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Christianity in Europe

DR. GINA A. ZURLO

CO-DIRECTOR, CENTER FOR THE STUDY OF GLOBAL CHRISTIANITY


Here’s a short excerpt from the World Christian Encyclopedia, 3rd edition (Edinburgh University Press) on Europe. This comes from the 32-page full-color Global Overview which is available for purchase and download at https://edinburghuniversitypress.com/book-world-christian-encyclopedia-hb.html.

Europe became substantially more diverse in its religious makeup over the course of the 20th century. In 1900 nearly 95% of Europe’s population professed some form of Christianity; in 2020 the continent is 76% Christian. The main gains were made by agnostics and atheists, who together make up more than 15% of Europe’s population (from 0.4% in 1900). The other gains were made by Muslims, whose 9 million members in 1900 grew to more than 53 million by 2020, largely through migration from Northern Africa and Western Asia. The religious makeup of Europe has been changing due to the arrival of asylum seekers, refugees, and other kinds of migrants from the Middle East, South and Southeast Asia, Africa and elsewhere, causing an increase in the number of Muslims, Hindus, and Buddhists. The dominance of White (Christian) identity has been openly challenged, testing Europe’s progressive values. Several countries experienced a spike in xenophobia at the beginning of the refugee crisis in 2015, which has disproportionately impacted Muslims.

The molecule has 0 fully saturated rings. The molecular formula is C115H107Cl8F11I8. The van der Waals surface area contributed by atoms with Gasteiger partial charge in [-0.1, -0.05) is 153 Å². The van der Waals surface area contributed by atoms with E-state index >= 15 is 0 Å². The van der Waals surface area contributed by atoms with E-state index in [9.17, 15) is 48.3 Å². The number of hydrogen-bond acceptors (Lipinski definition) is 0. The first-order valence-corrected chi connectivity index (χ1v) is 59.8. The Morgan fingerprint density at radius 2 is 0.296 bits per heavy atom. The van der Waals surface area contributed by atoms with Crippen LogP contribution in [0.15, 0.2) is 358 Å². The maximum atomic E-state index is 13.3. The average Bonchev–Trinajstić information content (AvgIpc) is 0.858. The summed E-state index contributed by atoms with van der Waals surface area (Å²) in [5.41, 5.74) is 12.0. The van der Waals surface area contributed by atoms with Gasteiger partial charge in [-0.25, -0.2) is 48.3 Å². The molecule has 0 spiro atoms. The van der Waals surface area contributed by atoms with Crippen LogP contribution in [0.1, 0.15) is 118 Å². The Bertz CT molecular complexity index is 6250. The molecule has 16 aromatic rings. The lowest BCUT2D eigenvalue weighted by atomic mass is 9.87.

As both the number of Christians and their share of the European population has been steadily declining, its composition also has been changing. First, although Catholics and Orthodox still make up over 80% of all Christians in Europe, Independents are the fastest-growing tradition both over the century and between 2000 and 2020. Second, immigration has impacted Christian communities; some of the largest congregations in Europe today are ethnic minority churches. In continental Europe and its four regions, Christianity is declining largely through religious switching, mainly to agnosticism and atheism an evidence of secularization, and deaths, while it is increasing through births (those born into Christian families) and immigration. Emigration plays only a small role in Christianity’s decline, while conversions appear to do little to invigorate Christianity.

Despite the declining presence of Christians in Europe, the continent is the home of “headquarters” of major Christian families such as Catholics (Rome), Anglicans (Canterbury), Russian Orthodox (Moscow), Lutherans (Geneva) and several others. European venues are frequently chosen for global meetings of Christian organizations. European Christians are also active in both mission and social justice in other parts of the world, with long legacies from Ireland and Spain for Catholics and from Germany and Scandinavia for Protestants. European Christian development agencies are also numerous and have played a significant role in global socioeconomic, health and gender initiatives such as the Sustainable Development Goals of the United Nations.